As an event planner, Lorrie Dingman couldn’t help but imagine the future wedding of her eldest son, Blake.
At 21, Blake was still living at home, still mastering adulthood, but she knew he had time.
Now his family — mom Lorrie, dad Dan and his younger brother, Aidan — is grappling with his death, forced by another mass shooting in America to talk about him in the past tense.
“He always, always, always had a smile on his face,” Lorrie tells PEOPLE. “He emitted joy and he was really happy.”
Blake had been working as an electrician for several years when he was killed, his mom says. Intuitively smart, and a gifted mechanic and athlete, he was well known in the community for helping others with their trucks or motorcycles, gladly taking on quick jobs like fixing a light or spending a whole day to work on someone’s car: “He had a huge heart and constant grease under his fingernails.”
“He cared about people and he would do anything for anybody at anytime,” says Lorrie, adding that Blake would make himself the butt of a joke to make someone smile.
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She says one reason she loved having Blake at home was being able to watch him mature, become more responsible and “come into his own.”
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It will be the little things Lorrie will miss about her son, “just because he’s so much me,” she says, from his wild red hair — inherited from her — to the days spent with his family in the desert (his favorite place), to busier moments when he turned to her for advice.
“I’m just going to miss that kid so much,” Lorrie says through tears.
It was Blake’s 18-year-old brother, Aidan, who first shared the news of his death with the world. In an Instagram post hours after the shooting, he wrote, “Words cannot describe the pain I am feeling. Last night my life was changed forever.”
“I received news of gunfire at Borderline Bar … from a friend. Which was where my brother was hanging out for the night,” Aidan continued in his post. “Me, my dad, and mom raced to the scene. Or as close as we could get. We tried for hours and hours to get in touch with Blake and got no response. At 12:00 this morning I was informed that my amazing brother was taken down by the shooter as well as his good friend Jake Dunham. Blake, I love you so much and I miss you more than you can imagine.”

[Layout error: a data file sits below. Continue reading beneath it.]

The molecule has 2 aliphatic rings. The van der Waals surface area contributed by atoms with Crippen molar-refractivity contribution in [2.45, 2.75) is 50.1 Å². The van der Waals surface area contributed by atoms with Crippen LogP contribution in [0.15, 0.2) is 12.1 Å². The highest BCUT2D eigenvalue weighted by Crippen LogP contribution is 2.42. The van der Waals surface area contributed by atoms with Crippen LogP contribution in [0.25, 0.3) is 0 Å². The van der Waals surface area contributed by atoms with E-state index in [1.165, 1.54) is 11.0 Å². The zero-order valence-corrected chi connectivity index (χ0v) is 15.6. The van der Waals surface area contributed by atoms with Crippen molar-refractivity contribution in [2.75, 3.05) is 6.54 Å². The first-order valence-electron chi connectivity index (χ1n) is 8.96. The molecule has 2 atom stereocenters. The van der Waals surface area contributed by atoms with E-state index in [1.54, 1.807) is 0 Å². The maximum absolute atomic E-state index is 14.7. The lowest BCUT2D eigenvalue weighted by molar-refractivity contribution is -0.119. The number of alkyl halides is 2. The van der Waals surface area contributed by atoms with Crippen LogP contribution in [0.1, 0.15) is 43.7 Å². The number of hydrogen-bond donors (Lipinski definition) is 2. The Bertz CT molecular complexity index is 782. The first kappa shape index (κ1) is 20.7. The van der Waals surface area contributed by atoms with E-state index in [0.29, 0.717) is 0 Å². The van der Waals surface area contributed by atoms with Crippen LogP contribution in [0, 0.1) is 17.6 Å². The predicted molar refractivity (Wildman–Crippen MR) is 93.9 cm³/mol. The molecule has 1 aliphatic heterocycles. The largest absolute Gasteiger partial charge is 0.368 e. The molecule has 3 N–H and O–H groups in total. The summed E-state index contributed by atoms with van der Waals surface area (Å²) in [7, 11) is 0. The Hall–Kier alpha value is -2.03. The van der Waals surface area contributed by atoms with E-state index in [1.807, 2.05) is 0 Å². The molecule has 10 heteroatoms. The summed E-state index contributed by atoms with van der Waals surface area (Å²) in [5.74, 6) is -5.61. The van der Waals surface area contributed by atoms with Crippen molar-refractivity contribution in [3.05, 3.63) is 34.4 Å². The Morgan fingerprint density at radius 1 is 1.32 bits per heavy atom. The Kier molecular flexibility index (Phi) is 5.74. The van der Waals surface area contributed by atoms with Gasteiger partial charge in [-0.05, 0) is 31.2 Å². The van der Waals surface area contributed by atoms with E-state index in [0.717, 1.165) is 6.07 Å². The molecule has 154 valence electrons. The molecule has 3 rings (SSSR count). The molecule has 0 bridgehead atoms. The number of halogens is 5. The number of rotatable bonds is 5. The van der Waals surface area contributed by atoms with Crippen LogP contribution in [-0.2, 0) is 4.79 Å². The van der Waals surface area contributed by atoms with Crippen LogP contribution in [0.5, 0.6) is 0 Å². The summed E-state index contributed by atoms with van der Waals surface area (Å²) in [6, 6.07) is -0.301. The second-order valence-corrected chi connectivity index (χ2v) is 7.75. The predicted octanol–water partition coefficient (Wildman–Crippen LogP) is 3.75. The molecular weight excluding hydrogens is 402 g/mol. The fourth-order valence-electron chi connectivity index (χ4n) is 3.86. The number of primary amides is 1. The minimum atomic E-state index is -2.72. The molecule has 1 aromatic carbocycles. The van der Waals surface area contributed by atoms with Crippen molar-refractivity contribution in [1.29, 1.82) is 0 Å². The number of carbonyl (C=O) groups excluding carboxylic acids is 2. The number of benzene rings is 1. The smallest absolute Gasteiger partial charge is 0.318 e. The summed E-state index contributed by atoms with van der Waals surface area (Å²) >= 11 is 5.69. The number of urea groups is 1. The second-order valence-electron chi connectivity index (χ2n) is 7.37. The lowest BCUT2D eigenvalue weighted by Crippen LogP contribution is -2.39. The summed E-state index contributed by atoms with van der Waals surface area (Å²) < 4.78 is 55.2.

Lorrie says that her sons were close and bonded over their love of trucks and the desert, sharing a large group of friends. Though they fought sometimes, as brothers do, Blake was Aidan’s “friend, mentor and hero.”
On the night of the shooting, Blake was hanging out with his usual crowd, including Dunham, who was also fatally shot.
In the days after they were killed, their friends organized a tribute ride through Thousand Oaks that was made up of more than 180 vehicles, Lorrie says. The procession took more than seven minutes.
“He loved being with his friends, he loved helping people,” she says. He and Dunham “were always in the center of the fun.”
In a longer statement to PEOPLE, Lorrie wrote that she knows Blake will be reunited with them again in heaven. Their family took some comfort in the many friends who rallied around them, spending every day at their home.
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“It’s just so brutal,” Dan told the Washington Post. Lorrie says Dan coached Blake for years in baseball and soccer.
His loss seems impossible.
“I’m going to miss his hugs and his heart,” Lorrie wrote. “He gave the best hugs and always told me he loved me. I am in utter disbelief that I will not be able to hold or hug my son again.”